Latin America well placed to feed growing population

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Maura Maxwell

BY MAURA MAXWELL

@maurafruitnet

Latin America well placed to feed growing population

New report suggests region will play an increasingly important role in global food production

Latin America well placed to feed growing population

The report is funded by the Inter-American Development Bank

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A new report funded by the Inter-American Development Bank shows that Latin America and the Caribbean (LAC) is well situated to face the demands of a growing global population in the face of climate change, thanks to an increase in agricultural research investment since 2000.

The report, entitled Agricultural Research in Latin America and the Caribbean: a cross-country analysis of institutions, investment and capacities, was carried out by the Agricultural Science & Technology Indicators (ASTI) and is available online. It looks at agricultural research and development (R&D) spending, funding sources, and human capacity, and allows users to examine key indicators across countries including investment levels and growth as well as gender, age, and education levels of researchers.

“Latin America and the Caribbean will play an increasingly important role in global food production in the coming years,” said Nienke Beintema, program head of ASTI and a co-author of the report.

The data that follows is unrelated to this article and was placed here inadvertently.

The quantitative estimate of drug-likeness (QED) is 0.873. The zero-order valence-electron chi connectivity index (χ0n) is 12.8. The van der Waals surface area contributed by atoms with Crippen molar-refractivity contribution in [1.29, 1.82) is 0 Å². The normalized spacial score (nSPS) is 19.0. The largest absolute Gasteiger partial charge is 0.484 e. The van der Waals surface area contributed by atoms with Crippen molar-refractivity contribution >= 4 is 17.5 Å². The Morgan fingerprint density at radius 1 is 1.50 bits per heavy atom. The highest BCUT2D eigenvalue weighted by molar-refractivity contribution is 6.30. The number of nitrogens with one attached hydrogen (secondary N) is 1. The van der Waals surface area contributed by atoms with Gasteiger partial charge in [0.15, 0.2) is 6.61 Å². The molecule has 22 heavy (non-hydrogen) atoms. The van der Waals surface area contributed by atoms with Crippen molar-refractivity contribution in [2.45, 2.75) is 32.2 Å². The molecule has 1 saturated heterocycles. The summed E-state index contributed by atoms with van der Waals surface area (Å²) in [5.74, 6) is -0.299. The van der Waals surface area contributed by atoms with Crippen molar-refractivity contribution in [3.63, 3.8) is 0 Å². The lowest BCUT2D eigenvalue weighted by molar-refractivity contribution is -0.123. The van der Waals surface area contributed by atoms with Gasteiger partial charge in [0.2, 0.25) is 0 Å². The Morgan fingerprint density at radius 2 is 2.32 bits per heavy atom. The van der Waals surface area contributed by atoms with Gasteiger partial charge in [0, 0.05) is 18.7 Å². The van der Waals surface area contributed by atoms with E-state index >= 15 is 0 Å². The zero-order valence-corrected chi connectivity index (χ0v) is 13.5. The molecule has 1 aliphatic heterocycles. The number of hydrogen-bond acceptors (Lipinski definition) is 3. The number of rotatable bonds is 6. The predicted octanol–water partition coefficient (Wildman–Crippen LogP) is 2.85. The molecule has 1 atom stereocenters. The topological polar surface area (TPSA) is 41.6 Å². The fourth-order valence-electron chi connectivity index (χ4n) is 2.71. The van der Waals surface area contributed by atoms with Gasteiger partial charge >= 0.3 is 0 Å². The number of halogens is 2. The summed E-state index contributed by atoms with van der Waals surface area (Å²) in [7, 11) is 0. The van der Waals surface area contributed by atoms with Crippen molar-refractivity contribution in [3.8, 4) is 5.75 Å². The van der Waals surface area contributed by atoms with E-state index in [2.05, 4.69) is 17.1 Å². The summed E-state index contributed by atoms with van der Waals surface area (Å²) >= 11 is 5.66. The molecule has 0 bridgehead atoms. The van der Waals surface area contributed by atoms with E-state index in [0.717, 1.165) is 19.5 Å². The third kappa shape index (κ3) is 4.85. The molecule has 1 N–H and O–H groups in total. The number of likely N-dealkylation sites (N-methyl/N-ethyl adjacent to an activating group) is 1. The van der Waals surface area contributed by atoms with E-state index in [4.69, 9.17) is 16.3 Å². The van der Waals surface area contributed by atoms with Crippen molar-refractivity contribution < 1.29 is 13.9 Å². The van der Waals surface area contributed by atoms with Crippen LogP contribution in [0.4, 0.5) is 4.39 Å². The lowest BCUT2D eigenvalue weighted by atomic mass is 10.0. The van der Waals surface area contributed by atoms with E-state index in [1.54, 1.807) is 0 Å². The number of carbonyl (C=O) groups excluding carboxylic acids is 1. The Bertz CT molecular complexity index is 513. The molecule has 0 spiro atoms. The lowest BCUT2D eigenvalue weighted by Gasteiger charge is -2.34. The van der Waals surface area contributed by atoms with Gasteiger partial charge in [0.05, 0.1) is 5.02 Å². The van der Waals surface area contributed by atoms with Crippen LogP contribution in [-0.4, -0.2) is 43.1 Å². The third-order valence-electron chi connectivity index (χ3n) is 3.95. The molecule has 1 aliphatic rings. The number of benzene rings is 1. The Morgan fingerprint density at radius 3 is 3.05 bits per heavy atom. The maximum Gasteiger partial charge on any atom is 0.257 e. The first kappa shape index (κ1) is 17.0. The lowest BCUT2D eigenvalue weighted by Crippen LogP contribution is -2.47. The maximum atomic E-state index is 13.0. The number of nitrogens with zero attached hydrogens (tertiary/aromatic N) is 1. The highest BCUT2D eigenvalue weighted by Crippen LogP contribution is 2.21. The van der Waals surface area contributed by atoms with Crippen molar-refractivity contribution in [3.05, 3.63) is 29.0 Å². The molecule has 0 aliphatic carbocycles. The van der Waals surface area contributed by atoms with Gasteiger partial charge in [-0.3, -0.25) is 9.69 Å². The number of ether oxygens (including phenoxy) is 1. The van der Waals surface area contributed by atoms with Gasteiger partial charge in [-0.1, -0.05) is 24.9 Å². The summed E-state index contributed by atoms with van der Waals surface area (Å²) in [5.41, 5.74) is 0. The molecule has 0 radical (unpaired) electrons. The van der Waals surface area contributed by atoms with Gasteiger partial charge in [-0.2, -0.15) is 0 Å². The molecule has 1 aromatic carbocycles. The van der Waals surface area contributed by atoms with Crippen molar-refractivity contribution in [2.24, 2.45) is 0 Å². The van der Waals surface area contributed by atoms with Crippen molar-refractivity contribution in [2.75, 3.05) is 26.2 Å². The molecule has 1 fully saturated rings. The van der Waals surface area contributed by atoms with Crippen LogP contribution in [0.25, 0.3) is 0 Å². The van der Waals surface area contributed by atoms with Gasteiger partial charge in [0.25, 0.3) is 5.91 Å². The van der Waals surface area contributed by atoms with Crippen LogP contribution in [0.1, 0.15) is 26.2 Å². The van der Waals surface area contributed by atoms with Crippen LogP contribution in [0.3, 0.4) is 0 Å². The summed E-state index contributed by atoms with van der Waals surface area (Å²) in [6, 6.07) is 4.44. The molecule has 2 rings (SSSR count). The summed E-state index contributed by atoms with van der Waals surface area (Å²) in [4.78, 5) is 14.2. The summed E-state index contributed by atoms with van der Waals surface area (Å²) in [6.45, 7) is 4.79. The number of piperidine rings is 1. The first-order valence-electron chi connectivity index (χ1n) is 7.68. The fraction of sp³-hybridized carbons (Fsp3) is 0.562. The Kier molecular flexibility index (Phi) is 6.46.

“The region has the potential to meet the global challenges ahead, but only if countries make the financial commitment to research. Stable and sustainable levels of funding are critical to supporting effective research that yields increased agricultural productivity.”

The ASTI website features tools that enable cross-country comparisons, rankings, and in-depth analysis of key ASTI indicators. Users can explore how much countries in the region are spending on agricultural R&D.

By 2013 the region spent US$5.1bn on agriculture R&D—a 75 per cent increase from the early 1980s, with Brazil, Mexico, and Argentina leading the charge.

“The strides taken by many countries in the region can signal a positive future for the region,” said Cesar Falconi, agricultural economist at the Inter-American Development Bank, which funded the study.

“However, many Central American, Caribbean, and poorer Andean countries have very low levels of investment and human resource capacity, which raises doubts about the effectiveness of their national agricultural R&D efforts. It’s critical that countries work together to ensure that countries with weaker agricultural systems can successfully engage in meaningful research to benefit the entire population of the region.”

 

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